Foreign exchange issues

Produced by Tolley

The following Corporation Tax guidance note Produced by Tolley provides comprehensive and up to date tax information covering:

  • Foreign exchange issues
  • Overview of foreign exchange provisions
  • FX differences v fair value movements
  • Basis of taxing FX movements on monetary assets and liabilities
  • Exchange rates
  • Exceptions to the general rule ― overview
  • Reliefs and exemptions
  • Anti-avoidance measures
  • Connected party debt
  • Non-arm's length loans
  • More...

Overview of foreign exchange provisions

Foreign exchange (FX) movements are generally taxed following the rules applicable to the underlying income, expenditure, asset or liability on which they arise, broadly as follows:

Capital assetsOn a realisation basis (ie on disposal) following the rules applicable to the taxation of chargeable assets ― see the Calculation of corporate capital gains guidance note
Capital liabilitiesOutside the scope of corporation tax
Monetary assets and liabilitiesAs income, on the basis on which they are recognised in the accounts, under the regimes governing loan relationships, relevant non-lending relationships, or derivative contracts in CTA 2009, ss 298–710 (Pt 5–7) ― see the What is a loan relationship?, Taxation of loan relationships and Derivative contracts guidance notes for more detailed background information regarding these regimes

The remainder of this guidance note focuses on FX movements arising on monetary assets and liabilities. Associated HMRC guidance notes can be found in CFM61000.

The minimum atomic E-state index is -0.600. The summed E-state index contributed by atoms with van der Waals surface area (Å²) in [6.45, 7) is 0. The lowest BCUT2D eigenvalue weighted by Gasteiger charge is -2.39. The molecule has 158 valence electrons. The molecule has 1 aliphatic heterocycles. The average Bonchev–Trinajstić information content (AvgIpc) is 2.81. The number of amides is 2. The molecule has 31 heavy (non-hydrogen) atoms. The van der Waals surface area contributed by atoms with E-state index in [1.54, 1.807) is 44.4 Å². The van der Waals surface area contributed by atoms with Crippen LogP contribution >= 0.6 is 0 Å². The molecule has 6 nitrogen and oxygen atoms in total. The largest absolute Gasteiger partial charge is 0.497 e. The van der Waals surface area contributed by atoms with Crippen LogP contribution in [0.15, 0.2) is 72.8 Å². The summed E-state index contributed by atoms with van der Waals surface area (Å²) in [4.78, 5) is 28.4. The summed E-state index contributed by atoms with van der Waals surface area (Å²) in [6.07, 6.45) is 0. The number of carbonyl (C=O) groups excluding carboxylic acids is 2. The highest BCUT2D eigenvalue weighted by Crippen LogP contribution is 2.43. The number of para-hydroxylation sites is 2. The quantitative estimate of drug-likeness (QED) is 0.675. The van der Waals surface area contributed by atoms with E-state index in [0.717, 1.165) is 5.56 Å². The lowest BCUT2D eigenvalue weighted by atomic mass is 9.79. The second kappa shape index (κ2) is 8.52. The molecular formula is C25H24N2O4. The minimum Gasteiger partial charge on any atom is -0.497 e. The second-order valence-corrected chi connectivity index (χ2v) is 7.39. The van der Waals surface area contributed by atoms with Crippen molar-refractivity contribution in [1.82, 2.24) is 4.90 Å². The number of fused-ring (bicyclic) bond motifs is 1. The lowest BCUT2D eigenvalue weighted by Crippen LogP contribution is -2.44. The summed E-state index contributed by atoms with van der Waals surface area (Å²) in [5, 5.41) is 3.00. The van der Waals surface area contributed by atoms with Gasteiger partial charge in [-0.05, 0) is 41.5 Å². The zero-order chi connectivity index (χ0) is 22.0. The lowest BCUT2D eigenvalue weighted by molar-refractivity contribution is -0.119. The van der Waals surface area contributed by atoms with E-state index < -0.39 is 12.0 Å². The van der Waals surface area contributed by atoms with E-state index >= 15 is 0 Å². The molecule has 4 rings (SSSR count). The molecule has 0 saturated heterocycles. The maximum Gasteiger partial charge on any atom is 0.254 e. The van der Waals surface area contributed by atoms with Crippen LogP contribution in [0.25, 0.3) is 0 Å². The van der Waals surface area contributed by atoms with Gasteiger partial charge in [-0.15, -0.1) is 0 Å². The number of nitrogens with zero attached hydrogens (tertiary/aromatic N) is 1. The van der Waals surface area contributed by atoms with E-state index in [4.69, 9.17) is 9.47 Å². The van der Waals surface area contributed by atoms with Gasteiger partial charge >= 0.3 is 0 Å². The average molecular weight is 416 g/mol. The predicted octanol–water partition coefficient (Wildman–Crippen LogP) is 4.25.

FX differences v fair value movements

FX differences are translation differences and should not be confused with fair value movements, as the tax treatment applicable to each is not always the same.

An FX gain / loss is the difference between the carrying value of an asset / liability denominated in one currency when translated into a second currency at two different points in time. Items are typically (re)translated when the transaction is entered into or settled, and at any balance sheet dates in between. Examples of how to calculate FX movements are provided in CFM61040.

A fair value gain / loss arises when the fair market value of an asset / liability changes and its balance sheet carrying value is adjusted accordingly, especially under the principles of IFRS and modified UK GAAP.

In practice the term ‘revalued’ is often used interchangeably to mean either process, but it is important to distinguish them when evaluating the availability of some tax reliefs.

Where companies follow an amortised cost (or accruals) basis of accounting, translation differences are identified as

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